Student Social Climate Survey, Fall 2010
Background, Planning, and Data Collection
CU-Boulder conducts this survey every four years. Results from the 2006 social climate survey for males and females, students of different races/ethnicities, GLBT students, students with disabilities, and international students are available. That survey paralleled the 2001 climate survey, which was modeled after the 1998 campus community survey. Items assessing comfort, fit, experiences with stereotyping, and the extent to which different campus/community groups value diversity were similar across the surveys, with the exception that the 1998 survey focused exclusively on race/ethnicity. Both the 2001 and 2006 surveys were administered via the Web, whereas the 1998 survey was a paper instrument.
The student climate survey has benefited from the input of many people. For example, the posting for the 2001 survey states "The student climate survey was developed and administered by PBA on behalf of Ofelia Miramontes, Associate Vice Chancellor Diversity and Equity. We wish to acknowledge the contributions of Ofelia, MaryAnn Sergeant (also of Diversity and Equity), and Beverly Tuel, former director of the Gay, Lesbian, Bisexual, Transgender Resource Center, in assisting with the development of the climate questionnaire. We also wish to thank Elease Robbins, Associate Vice Chancellor for Student Affairs and Dean of Students, for reviewing and commenting on the final draft of the questionnaire."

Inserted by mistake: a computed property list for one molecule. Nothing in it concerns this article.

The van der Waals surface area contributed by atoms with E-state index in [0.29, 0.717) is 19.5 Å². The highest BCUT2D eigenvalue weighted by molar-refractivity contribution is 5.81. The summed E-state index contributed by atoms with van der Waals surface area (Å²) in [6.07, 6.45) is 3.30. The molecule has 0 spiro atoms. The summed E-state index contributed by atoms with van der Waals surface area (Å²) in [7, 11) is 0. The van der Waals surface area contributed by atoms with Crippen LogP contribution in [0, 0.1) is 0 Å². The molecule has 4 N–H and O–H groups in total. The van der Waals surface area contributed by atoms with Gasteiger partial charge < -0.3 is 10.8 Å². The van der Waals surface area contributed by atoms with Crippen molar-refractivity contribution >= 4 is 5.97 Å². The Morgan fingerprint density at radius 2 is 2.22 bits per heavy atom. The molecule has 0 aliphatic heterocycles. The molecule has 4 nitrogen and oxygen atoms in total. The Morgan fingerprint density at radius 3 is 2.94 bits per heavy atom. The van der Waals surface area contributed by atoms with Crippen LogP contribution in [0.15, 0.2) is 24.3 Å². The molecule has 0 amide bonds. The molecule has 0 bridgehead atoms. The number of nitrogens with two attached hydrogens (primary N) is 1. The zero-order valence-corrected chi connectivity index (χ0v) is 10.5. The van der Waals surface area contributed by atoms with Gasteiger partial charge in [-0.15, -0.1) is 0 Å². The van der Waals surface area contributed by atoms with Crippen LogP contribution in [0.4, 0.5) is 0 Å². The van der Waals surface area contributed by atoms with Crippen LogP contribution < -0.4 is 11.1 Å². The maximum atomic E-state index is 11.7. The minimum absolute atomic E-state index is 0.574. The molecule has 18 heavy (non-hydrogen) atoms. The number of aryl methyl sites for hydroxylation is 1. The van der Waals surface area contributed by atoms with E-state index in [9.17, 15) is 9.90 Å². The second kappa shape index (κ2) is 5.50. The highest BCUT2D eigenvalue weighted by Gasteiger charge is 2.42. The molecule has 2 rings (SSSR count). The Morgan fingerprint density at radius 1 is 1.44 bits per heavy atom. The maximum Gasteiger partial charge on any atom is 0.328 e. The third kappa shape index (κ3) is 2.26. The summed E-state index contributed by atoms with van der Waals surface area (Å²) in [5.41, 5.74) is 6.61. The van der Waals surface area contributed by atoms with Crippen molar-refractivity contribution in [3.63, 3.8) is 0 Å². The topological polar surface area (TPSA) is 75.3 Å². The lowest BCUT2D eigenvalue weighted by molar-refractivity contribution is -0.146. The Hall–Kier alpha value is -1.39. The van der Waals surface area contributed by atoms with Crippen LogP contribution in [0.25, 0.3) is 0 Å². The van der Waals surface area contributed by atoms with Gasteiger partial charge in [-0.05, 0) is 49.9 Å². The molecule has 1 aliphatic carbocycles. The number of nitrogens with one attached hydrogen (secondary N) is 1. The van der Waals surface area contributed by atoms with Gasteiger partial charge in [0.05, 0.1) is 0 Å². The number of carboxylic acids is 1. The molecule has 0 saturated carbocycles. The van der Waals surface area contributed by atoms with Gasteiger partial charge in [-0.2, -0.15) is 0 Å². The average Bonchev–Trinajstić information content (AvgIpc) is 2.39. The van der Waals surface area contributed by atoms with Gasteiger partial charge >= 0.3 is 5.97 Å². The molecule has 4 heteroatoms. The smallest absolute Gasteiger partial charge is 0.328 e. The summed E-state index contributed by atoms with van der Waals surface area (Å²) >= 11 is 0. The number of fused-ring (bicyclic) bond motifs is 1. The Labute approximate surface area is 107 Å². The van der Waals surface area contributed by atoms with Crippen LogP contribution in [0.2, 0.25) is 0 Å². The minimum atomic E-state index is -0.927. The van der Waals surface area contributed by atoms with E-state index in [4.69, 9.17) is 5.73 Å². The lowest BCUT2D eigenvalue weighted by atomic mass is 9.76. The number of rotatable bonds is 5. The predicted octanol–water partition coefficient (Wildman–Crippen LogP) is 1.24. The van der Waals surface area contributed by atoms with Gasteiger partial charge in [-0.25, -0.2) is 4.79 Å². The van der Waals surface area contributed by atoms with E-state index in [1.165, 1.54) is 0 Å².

Planning for the Fall 2010 Survey
As we prepared for the fall 2010 survey, we continued our practice of soliciting input from a broad spectrum of groups and individuals. A Student Social Climate Survey Advisory Board (PDF available) was formed and ultimately had 23 members:
*Vice Chancellor McKee left CU-Boulder soon after the Advisory Board was formed.
**Amanda Griffin Linsenmeyer joined the Advisory Board in spring 2011.
A second meeting of the Advisory Board was held on May 5, 2010. It was intended to continue planning efforts, and notes from that meeting are also available.
The Advisory Board reviewed drafts of the 2010 questionnaire at both meetings. One of the tasks at the second meeting was to review a draft document describing the purposes of the Student Social Climate Survey and steps that the Advisory Board could take toward meeting those purposes. The purposes document was revised slightly following the meeting.
On July 15, 2010, a meeting was held to update three new Advisory Board members, all members of the CU-Boulder faculty. The new members reviewed the questionnaire and offered to draft items related to diversity of the curriculum and diversity issues in the classroom. These items were added to a preliminary draft of the questionnaire, which was reviewed at the third (August 27, 2010) meeting of the Advisory Board. Following that meeting, online versions of the questionnaire were made available to all board members for further review. Comments and suggestions were collected, and incorporated into a final draft of the questionnaire.
The Advisory Board accomplished several key tasks. These include: